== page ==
One very strong case for cloud computing is that it can satisfy applications with seasonal traffic patterns. One way to test the advantages of the cloud is through a hybrid approach.
Cloud infrastructure can be built completely through scripts. You can spinup specific AMIs or machine images, automatically install and update packages, install your credentials, startup services, and you’re running.
All of these steps can be performed in advance of your need at little cost. Simply build and test. When you’re finished, shutdown those instances. What you walk away with is scripts. What do we mean?
The power here is that you carry zero costs for that burst capacity until you need it. You’ve already build the automation scripts, and have them in place. When your capacity planning warrants it, spinup additional compute power, and watch your internet application scale horizontally. Once your busy season is over, scale back and disable your usage until you need it again.
Deploying in the Amazon cloud is touted as a great way to achieve high scalability while paying only for the computing power you use. How do you get the best scalability from the technology? Continue reading “3 Ways to Boost Cloud Scalability”
Database replication is a service for shipping changes to your database, off to a copy housed on another server, potentially even in another data center.
Each change to the records of information in your database or groups of them are organized into transactions. These each get unique identifiers or change numbers. Those groupings of changes are logged to transaction logs which are then moved across to the sibling database server, and applied there.
Oracle offers this facility in the form of Standby Database aka Dataguard. Although it can be messy to setup, it is fairly bulletproof. If you don’t receive any errors in your logfiles, you can rest assured that the data on your main or master database server looks exactly the same as what’s on your secondary server. With MySQL the situation can be a bit more complicated. MySQL replication was built based on statements, not changed data. So those same statements or instructions (SQL statements of DML & DDL) get rerun on the secondary database server. Some of the problems associated with this are:
- MySQL standby transactions may execute at different times than master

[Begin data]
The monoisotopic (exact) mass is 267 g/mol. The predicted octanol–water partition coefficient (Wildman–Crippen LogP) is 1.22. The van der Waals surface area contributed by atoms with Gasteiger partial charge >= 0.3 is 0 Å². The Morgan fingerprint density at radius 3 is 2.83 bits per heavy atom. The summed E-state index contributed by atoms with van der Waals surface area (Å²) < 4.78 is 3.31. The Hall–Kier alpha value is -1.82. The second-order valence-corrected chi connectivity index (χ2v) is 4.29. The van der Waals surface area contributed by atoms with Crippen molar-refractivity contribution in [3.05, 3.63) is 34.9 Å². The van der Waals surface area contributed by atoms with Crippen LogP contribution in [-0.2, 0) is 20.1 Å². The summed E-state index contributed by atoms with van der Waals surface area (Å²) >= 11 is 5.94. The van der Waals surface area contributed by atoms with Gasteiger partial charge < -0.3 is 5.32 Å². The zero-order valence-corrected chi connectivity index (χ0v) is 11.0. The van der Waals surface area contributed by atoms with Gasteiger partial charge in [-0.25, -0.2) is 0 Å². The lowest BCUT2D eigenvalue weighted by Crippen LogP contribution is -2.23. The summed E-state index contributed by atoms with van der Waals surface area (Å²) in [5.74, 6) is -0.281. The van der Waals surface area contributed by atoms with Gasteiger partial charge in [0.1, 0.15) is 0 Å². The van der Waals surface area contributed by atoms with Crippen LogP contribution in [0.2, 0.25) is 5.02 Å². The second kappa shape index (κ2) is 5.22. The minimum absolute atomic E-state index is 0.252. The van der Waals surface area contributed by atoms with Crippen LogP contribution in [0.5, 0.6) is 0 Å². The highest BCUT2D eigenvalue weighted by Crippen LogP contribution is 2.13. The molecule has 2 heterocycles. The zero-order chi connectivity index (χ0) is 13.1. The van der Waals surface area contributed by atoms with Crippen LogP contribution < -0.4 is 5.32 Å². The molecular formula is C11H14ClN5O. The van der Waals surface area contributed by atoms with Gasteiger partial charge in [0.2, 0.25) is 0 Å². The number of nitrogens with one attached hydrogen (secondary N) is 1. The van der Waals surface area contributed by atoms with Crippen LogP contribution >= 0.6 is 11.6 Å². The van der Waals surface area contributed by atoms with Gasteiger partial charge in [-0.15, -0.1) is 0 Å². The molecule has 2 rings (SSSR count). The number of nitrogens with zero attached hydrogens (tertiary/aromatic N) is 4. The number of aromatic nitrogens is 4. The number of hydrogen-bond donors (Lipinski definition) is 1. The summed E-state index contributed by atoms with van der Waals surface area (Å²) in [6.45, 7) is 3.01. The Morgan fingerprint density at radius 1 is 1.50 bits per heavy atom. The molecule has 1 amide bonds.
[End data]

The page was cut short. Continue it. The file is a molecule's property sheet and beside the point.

- Serialization is important to maintain order. Transactions need to get applied in the same order as on the primary. However all tables & storage engines are not necessarily transactional in MySQL. This can cause troubles, and potentially break replication on the slave side.
- MySQL replication can fail silently, that is data can drift out of sync with the master without your knowing.
Caveats aside, MySQL replication is powerful, and quite fast. With the right caution, and correct tools, it can be as robust and reliable as Oracle’s own standby database technology.
- Use checksum tools like Maatkit to verify & compare tables on primary & secondary servers
- Use rigorous monitoring to watch error logs, and checksum logs hourly if necessary.
- Use Maatkit sync tool to resync tables if they get out of whack.
- Be especially vigilant if you’re taking backups off the secondary server
Replication can also be a powerful high availability tool in your arsenal. Setup as a master-master cluster, you can keep your application pointed to the “active” side or role while performing blocking operations on the inactive database server. Since master-master cluster also known as circular replication applies changes to both databases, you’ll need to stop replication during the blocking operation. Once it is completed on the inactive side, redirect the webservers & application to the database where you completed the operation, then reenable replication and watch the databases catch up with each other!
Quora discussions – What is database replication?